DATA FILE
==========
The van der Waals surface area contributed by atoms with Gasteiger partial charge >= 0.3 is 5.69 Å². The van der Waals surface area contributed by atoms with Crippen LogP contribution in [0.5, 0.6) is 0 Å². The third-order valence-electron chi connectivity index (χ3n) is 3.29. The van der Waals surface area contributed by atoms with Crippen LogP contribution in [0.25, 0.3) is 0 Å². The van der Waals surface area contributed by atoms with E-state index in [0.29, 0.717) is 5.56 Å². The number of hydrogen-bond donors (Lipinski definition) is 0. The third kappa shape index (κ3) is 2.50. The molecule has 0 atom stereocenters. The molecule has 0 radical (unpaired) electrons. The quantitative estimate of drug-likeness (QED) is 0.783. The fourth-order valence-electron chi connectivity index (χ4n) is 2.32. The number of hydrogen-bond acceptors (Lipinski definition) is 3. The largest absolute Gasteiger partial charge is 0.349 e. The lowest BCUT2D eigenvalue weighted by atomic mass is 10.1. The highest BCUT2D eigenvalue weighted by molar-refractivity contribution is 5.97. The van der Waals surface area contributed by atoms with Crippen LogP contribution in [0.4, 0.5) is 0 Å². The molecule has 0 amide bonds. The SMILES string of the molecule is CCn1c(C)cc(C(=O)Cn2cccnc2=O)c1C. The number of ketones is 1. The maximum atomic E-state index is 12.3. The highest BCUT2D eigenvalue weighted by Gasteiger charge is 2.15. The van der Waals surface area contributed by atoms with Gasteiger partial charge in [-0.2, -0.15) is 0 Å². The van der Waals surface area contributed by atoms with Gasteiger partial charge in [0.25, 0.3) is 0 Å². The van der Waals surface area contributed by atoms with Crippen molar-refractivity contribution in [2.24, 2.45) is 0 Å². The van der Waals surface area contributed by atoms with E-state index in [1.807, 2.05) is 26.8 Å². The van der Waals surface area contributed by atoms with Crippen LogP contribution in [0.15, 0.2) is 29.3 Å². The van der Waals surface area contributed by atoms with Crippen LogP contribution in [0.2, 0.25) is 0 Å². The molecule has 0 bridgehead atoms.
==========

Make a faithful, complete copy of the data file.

The van der Waals surface area contributed by atoms with Gasteiger partial charge >= 0.3 is 5.69 Å². The van der Waals surface area contributed by atoms with Crippen LogP contribution in [0.5, 0.6) is 0 Å². The third-order valence-electron chi connectivity index (χ3n) is 3.29. The van der Waals surface area contributed by atoms with Crippen LogP contribution in [0.25, 0.3) is 0 Å². The van der Waals surface area contributed by atoms with E-state index in [0.29, 0.717) is 5.56 Å². The number of hydrogen-bond donors (Lipinski definition) is 0. The third kappa shape index (κ3) is 2.50. The molecule has 0 atom stereocenters. The molecule has 0 radical (unpaired) electrons. The quantitative estimate of drug-likeness (QED) is 0.783. The fourth-order valence-electron chi connectivity index (χ4n) is 2.32. The number of hydrogen-bond acceptors (Lipinski definition) is 3. The largest absolute Gasteiger partial charge is 0.349 e. The lowest BCUT2D eigenvalue weighted by atomic mass is 10.1. The highest BCUT2D eigenvalue weighted by molar-refractivity contribution is 5.97. The van der Waals surface area contributed by atoms with Crippen LogP contribution in [0.4, 0.5) is 0 Å². The molecule has 0 amide bonds. The SMILES string of the molecule is CCn1c(C)cc(C(=O)Cn2cccnc2=O)c1C. The number of ketones is 1. The maximum atomic E-state index is 12.3. The highest BCUT2D eigenvalue weighted by Gasteiger charge is 2.15. The van der Waals surface area contributed by atoms with Gasteiger partial charge in [-0.2, -0.15) is 0 Å². The van der Waals surface area contributed by atoms with Gasteiger partial charge in [0.25, 0.3) is 0 Å². The van der Waals surface area contributed by atoms with Crippen molar-refractivity contribution in [2.24, 2.45) is 0 Å². The van der Waals surface area contributed by atoms with E-state index in [1.807, 2.05) is 26.8 Å². The van der Waals surface area contributed by atoms with Crippen LogP contribution in [0.15, 0.2) is 29.3 Å². The van der Waals surface area contributed by atoms with Crippen LogP contribution in [0.2, 0.25) is 0 Å². The molecule has 0 bridgehead atoms.